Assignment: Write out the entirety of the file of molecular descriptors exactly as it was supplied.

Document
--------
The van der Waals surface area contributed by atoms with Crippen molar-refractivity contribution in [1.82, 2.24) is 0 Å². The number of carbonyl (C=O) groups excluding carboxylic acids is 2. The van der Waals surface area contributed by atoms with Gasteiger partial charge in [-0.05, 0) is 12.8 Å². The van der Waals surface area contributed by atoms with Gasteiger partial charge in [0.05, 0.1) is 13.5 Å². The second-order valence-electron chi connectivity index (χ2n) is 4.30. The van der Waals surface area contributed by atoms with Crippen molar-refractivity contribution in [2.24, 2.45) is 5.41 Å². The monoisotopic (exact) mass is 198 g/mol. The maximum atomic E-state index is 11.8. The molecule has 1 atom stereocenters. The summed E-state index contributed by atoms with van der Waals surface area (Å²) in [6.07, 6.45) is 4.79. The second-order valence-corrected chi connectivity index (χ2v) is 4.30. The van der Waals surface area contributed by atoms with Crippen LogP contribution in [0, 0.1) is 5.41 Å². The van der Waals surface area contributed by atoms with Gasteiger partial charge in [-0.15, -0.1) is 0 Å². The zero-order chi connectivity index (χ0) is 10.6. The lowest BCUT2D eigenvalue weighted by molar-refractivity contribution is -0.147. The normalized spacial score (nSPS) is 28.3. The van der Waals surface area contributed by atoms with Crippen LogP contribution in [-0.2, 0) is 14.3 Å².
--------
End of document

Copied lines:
The van der Waals surface area contributed by atoms with Crippen molar-refractivity contribution in [1.82, 2.24) is 0 Å². The number of carbonyl (C=O) groups excluding carboxylic acids is 2. The van der Waals surface area contributed by atoms with Gasteiger partial charge in [-0.05, 0) is 12.8 Å². The van der Waals surface area contributed by atoms with Gasteiger partial charge in [0.05, 0.1) is 13.5 Å². The second-order valence-electron chi connectivity index (χ2n) is 4.30. The van der Waals surface area contributed by atoms with Crippen molar-refractivity contribution in [2.24, 2.45) is 5.41 Å². The monoisotopic (exact) mass is 198 g/mol. The maximum atomic E-state index is 11.8. The molecule has 1 atom stereocenters. The summed E-state index contributed by atoms with van der Waals surface area (Å²) in [6.07, 6.45) is 4.79. The second-order valence-corrected chi connectivity index (χ2v) is 4.30. The van der Waals surface area contributed by atoms with Crippen LogP contribution in [0, 0.1) is 5.41 Å². The van der Waals surface area contributed by atoms with Gasteiger partial charge in [-0.15, -0.1) is 0 Å². The zero-order chi connectivity index (χ0) is 10.6. The lowest BCUT2D eigenvalue weighted by molar-refractivity contribution is -0.147. The normalized spacial score (nSPS) is 28.3. The van der Waals surface area contributed by atoms with Crippen LogP contribution in [-0.2, 0) is 14.3 Å².